Imbibe Like the Locals: 5 Unique Spots for the Best Drinks in Boston



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Boston is a proud city and that sentiment doesn’t stop at its food and drink. In an urban hub with lots going on, it’s hard to navigate what you’re really looking for. These five restaurants, bars, and bowling alleys (!!) have been carefully selected to give you a taste of the variety Boston has to offer. From upscale craft cocktails near Fenway park to live jazz in the South End, to the neighborhood bowling alley that serves organic pizza across the Charles River, these places have one thing in common: they’re known for their serious attitude for providing the best in cocktails, local beer, and great food as well. These spots have been Zagat noticed and locally praised, but they’re not where someone visiting Boston might normally find themselves. Spread throughout different neighborhoods of Boston, if a fantastic drink, tasty food, and experiencing Boston’s life outside the usual downtown spots interests you, I invite you to venture into the deliciously local scene.
 

1. Highland Kitchen

 
Favorite drink: The Dorchester: vodka, triple sec, pink lemonade, cucumber ($7)
 
The Dorchester (rear), the Mai Tai Dragon (front) The wait might be long on Friday and Saturday nights as they don’t take reservations, but this popularity means the bar is lively every other day of the week too. A true neighborhood hangout, it’s family owned and known for its American style comfort food and welcoming feel. The food is also excellent, Zagat named it a ‘Best Restaurant in America‘ in 2008 and 2009. You must try the Buffalo Fried Brussel Sprouts $6.95 and Spicy goat stew $18.95. Am I catching anyone’s attention? If you’re driving, there’s a parking lot behind the restaurant off Central St. and street parking as well.
 

$$
150 Highland Ave, Somerville, MA 02143
(617) 625-1131
http://www.highlandkitchen.com/

 
Highland Kitchen on Urbanspoon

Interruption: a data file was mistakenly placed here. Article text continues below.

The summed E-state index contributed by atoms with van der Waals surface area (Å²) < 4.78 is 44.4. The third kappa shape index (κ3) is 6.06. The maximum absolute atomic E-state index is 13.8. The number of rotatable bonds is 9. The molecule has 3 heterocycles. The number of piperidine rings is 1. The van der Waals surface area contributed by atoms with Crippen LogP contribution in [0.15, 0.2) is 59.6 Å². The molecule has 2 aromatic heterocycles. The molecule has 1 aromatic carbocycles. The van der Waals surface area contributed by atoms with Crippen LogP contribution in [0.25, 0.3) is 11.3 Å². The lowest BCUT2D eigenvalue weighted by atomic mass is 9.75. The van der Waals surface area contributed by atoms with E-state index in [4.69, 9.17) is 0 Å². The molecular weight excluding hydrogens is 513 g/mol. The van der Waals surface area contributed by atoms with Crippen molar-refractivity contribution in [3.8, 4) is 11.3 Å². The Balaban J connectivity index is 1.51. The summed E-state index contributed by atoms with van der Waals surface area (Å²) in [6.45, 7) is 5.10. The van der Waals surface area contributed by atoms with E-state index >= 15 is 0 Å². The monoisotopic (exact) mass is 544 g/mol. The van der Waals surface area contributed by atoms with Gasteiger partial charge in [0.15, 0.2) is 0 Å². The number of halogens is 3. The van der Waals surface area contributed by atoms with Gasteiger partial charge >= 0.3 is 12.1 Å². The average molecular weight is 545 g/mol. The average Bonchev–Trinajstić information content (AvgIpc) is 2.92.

2. jm Curley

 
Favorite Drink: Dark & Stormy: dark rum, lime, “ginger-brew”, sugar rim ($9)
 
Dark & Stormy Named after the city’s former Mayor, this place offers upscale bar food and acts as a regular hangout for people who work in the restaurant industry. It doesn’t take reservations either but between bar seats and other tables space opens quickly. Somewhat new to Boston’s foodie scene, it’s generated a lot of buzz for its Burger and late night menu with spiked ‘Concretes’ (Milkshakes). Other interesting food items from its always-themed chalkboard specials have included a Foie Gras Donut and bacon grease popcorn. The restaurant also offers fried pickles that are to die for. It’s perfect for sharing a few small plates and sipping on something delicious.
 
Fun fact: there’s an entrance to another, ‘Adults Only’ restaurant called Bogie’s Place through jm Curley that keeps to itself and doesn’t allow cell phone use inside. I don’t fully understand what experience is offered behind the door to this second spot, but if you’re adventurous it might be something to try as well. Parking is limited to garages or getting very lucky on the street. Public transit might be the best way to get there as it’s right by Park St. Station and the Boston Common.
 

$$
21 Temple Place, Boston, MA 02111
(617) 338-5333
http://jmcurleyboston.com/

 
 
JM Curley on Urbanspoon
 

3. Flatbread Co. & Sacco’s Bowl Haven

 
Favorite Drink: Seasonal Local Brews.